-- Q: And if after prayer I do not quickly receive assurance, what should I do? And
when this happens by my own fault, but is hidden from me, how can I understand
A: If after the third prayer you do not receive assurance, know that you yourself are
to blame for this; and if you do not recognize your transgression, reproach yourself,
and God will have mercy on you.
-- Q: A thought instigates me not to ask the Saints so as to understand what is
profitable, lest, having disdained this in my infirmity, I should sin.
A: This thought is very harmful; in no way listen to it. For one who, having
understood what is profitable, sins, condemns himself in every way; but he who sins
without having understood what is profitable, never condemns himself, and his
passions remain unhealed. And this is why the devil instils in him (such a thought),
so that his passions will remain unhealed. But when the thought instils into you that
you cannot fulfill the answer (of the Elder) out of infirmity, then ask in this way: "My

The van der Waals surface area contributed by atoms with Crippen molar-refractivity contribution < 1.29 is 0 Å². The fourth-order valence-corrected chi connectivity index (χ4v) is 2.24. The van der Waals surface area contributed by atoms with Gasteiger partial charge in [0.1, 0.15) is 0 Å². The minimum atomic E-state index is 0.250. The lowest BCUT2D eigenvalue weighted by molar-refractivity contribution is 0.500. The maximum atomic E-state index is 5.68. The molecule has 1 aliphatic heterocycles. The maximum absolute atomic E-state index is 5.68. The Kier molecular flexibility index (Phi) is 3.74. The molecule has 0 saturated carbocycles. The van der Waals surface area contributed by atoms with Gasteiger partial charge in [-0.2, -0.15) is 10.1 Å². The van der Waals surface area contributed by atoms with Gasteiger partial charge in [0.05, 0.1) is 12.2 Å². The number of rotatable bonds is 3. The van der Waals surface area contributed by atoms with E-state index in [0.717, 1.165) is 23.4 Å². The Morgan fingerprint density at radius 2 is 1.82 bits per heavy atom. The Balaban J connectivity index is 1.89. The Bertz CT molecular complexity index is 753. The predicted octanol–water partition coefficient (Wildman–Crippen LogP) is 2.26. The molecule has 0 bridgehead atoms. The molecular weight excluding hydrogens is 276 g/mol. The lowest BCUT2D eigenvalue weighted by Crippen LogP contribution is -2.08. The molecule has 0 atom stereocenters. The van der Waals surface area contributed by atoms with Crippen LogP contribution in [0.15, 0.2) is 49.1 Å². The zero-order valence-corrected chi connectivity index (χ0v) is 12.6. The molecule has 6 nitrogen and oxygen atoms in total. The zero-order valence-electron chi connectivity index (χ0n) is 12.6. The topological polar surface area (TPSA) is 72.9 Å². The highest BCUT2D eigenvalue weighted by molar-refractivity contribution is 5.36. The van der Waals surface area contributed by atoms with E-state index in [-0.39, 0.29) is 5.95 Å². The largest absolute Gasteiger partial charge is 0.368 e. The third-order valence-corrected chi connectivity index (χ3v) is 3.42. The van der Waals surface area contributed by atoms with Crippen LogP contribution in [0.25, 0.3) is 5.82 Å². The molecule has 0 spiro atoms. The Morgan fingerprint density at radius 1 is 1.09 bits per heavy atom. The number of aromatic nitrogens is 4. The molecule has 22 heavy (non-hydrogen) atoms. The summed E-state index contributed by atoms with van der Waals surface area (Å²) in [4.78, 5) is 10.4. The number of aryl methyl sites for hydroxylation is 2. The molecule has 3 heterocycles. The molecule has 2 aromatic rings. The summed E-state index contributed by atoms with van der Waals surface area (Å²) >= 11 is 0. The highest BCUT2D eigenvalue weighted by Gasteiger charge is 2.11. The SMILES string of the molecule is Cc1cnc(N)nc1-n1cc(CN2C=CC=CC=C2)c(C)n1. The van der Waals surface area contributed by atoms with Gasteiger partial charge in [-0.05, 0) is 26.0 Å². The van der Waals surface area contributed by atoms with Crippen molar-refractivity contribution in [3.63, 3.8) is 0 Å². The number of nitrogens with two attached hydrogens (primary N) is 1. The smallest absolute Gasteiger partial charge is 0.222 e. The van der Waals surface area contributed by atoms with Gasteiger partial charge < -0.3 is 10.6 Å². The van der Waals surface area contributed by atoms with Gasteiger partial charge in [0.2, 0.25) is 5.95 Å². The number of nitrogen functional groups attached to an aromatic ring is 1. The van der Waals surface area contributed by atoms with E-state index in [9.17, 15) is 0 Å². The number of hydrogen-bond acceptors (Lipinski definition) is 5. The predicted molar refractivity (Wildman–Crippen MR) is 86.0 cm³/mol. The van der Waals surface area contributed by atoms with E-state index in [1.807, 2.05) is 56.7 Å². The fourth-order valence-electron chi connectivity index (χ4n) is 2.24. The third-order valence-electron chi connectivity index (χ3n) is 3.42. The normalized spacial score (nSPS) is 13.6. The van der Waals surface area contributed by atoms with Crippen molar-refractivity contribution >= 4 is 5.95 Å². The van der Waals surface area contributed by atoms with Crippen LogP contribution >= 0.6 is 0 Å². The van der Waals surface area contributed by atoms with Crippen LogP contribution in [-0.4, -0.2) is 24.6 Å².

Father! I desire to do such and such; tell me what is profitable, although I know that
even if you tell me I cannot fulfill and keep what is said; but I wish to learn only so
as to condemn myself for having disdained what is profitable." This will lead you to
humility. May the Lord preserve your heart by the prayers of the Saints. Amen.

Delusions, Dreams, and Distractions[6]
-- Q: Can the demons communicate anything good? And how does one discover that
it is demonic? And what distinguishes it from something good from God?
A: To someone it might seem that he receives something good, but this is from the
evil one for his deception. For every good thing which comes from the devil for the
deception of a man, being precisely examined, turns out to be unreal; for the devil is
a liar, and there is no truth in him (John 8:44), as is shown by the consequences of
that (false good). His light ends in darkness, according to the Apostle’s word which
speaks about diabolic heralds transformed into the servants of righteousness "whose
end will be according to their deeds" (II Corinthians 11:15); and the Savior says:
"From their fruit ye shall know them" (Matthew 7:16). If you investigate with
understanding and judgment, you will find in the false good (which comes) from the